As a grad student, I do understand the reasoning behind this. The DOE is concerned students will receive the money, YSU will strike, then some students will have no money for books and other needed items when the strike is over. I need my financial aid check also, but I would rather wait until YSU clears up their mess. If I have to show up to class with no books that is not my fault, I can blame that on the DOE.

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3valleyred(1097 comments)posted 3 years, 1 month ago

GuinGirl listed fact after fact and I agree with her analysis 100%.

Join with other YSU students and show your dismay with the OEA: http://www.facebook.com/pages/YSU-Stu...

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4Observer123(20 comments)posted 3 years, 1 month ago

guingirl70 -

"The fact finder notes that a professor’s minimum salary in the 2008-2009 nine-month school year was $71,330; for the 2009-2010 nine-month school year the minimum moved to $73,470; and for the 2010-2011 NINE-MONTH school year the minimum moved to $75,674".
These salaries are coming from a community where the median income is $26,000 (for 12 months not NINE) and a high unemployment rate. It is unfair to keep putting the burden on the students/parents."

The $73,470 minimum salary that you mention is for a FULL Professor, i.e. someone that has risen through the ranks through at least two promotions.

Assistant Professors are paid around $50K when they start at a place like YSU, which isn't great since many will arrive with more schooling than most physicians and pretty much all lawyers. For example in the sciences, all new hires have a Ph.D. (at least 5 years of school) and post-doctoral training (2-4 years more) before they finally get their first appointment at the Assistant Professor level.

If the faculty member then does well (good teaching, solid research record with publication) they may apply for promotion to Associate Professor which brings with it a modest raise. To get to Full Professor these days you have to stand out and have a very strong record. Then, by the time you're 45-50 you might get that $73,470 minimum that you quote.

Something that needs to be kept in mind here is that even in these bad economic times the unemployment rate amongst those with professional degrees (including Ph.D.) is actually quite low. There are plenty of academic jobs out there and YSU runs the risk of losing some very good people here and also not being able to attract new blood because of comparatively low salaries.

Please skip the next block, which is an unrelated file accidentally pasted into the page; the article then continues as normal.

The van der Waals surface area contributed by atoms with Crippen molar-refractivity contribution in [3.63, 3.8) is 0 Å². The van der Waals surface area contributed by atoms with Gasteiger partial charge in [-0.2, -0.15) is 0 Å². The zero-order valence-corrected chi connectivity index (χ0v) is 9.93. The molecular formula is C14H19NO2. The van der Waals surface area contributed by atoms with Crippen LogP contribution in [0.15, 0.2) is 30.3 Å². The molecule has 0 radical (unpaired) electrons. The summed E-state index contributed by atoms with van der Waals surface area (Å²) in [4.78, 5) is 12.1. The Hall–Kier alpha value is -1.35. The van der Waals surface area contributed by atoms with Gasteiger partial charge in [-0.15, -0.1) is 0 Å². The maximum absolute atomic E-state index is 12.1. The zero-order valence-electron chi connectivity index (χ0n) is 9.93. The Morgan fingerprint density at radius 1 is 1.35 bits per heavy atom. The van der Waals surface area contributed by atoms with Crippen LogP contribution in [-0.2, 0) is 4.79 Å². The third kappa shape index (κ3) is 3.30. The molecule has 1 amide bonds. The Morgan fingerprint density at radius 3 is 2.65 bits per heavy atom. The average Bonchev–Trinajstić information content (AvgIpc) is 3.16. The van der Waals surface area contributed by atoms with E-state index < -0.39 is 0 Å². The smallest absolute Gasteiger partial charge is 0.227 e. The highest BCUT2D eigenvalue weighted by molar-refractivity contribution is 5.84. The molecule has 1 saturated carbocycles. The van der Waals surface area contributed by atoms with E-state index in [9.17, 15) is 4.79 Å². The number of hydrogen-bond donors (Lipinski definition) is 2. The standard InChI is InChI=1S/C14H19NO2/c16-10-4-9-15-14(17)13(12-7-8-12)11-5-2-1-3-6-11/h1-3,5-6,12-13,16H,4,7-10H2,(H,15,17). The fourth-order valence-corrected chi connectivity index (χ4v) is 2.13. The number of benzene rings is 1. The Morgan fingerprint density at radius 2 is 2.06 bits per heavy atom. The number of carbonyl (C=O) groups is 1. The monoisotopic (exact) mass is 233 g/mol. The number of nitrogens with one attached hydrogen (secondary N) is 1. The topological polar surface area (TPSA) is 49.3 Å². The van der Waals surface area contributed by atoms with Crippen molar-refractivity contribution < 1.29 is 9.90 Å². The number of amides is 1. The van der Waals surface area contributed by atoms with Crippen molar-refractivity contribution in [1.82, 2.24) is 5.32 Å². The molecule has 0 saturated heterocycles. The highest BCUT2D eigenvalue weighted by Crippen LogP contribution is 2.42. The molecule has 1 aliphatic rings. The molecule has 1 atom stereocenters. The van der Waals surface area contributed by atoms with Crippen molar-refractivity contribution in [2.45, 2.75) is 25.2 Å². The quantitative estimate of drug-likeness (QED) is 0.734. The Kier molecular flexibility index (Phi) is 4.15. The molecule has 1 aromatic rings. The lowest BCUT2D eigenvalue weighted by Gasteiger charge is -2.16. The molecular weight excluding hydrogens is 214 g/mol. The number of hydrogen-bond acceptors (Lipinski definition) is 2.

Hope school starts on time for you all though!

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5Jay48(2 comments)posted 3 years, 1 month ago

Federal regulations state that a school may not disburse federal financial aid funds "until the 10th day before the first day of classes". If YSU does not know when the first day of classes is going to be because of a pending strike notice from the faculty how do you expect them to disburse the funds. YSU also has 14 days to refund any credit balance that is created by the disbursement of federal financial aid funds. The 14 day rule is from the date of disbursement of funds or the first day of class whichever is later. Students should learn the rules before they cry foul about YSU. YSU is just following federal regulations.

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6guingirl70(3 comments)posted 3 years, 1 month ago

The current salaries of YSU faculty:
Professor – $ 75,674
Associate Professor – $ 64,215
Assistant Professor – $ 51,238
Instructor – $ 38,689
Remember this is for NINE months. Our area is severely depressed and the college community can not afford to be the only ones making sacrifices. A 7% raise in tuition in two years plus as raise in other fees is ridiculous. Why should the student/parents foot the whole burden? It is time for administration and faculty to bear some of the load in these tough times.
To compare YSU's faculty pay rate to other colleges is like comparing apples to oranges. Again this area has a median annual salary of $26k (for 12 months not 9) and a unemployment rate well over 10%.
One can live very well off a starting salary of $51K in Youngstown. Not to mention that number does not include any monies that are made by teaching over the summer semester. The pay rate for summer is "is MUCH higher than other colleges and universities in the area".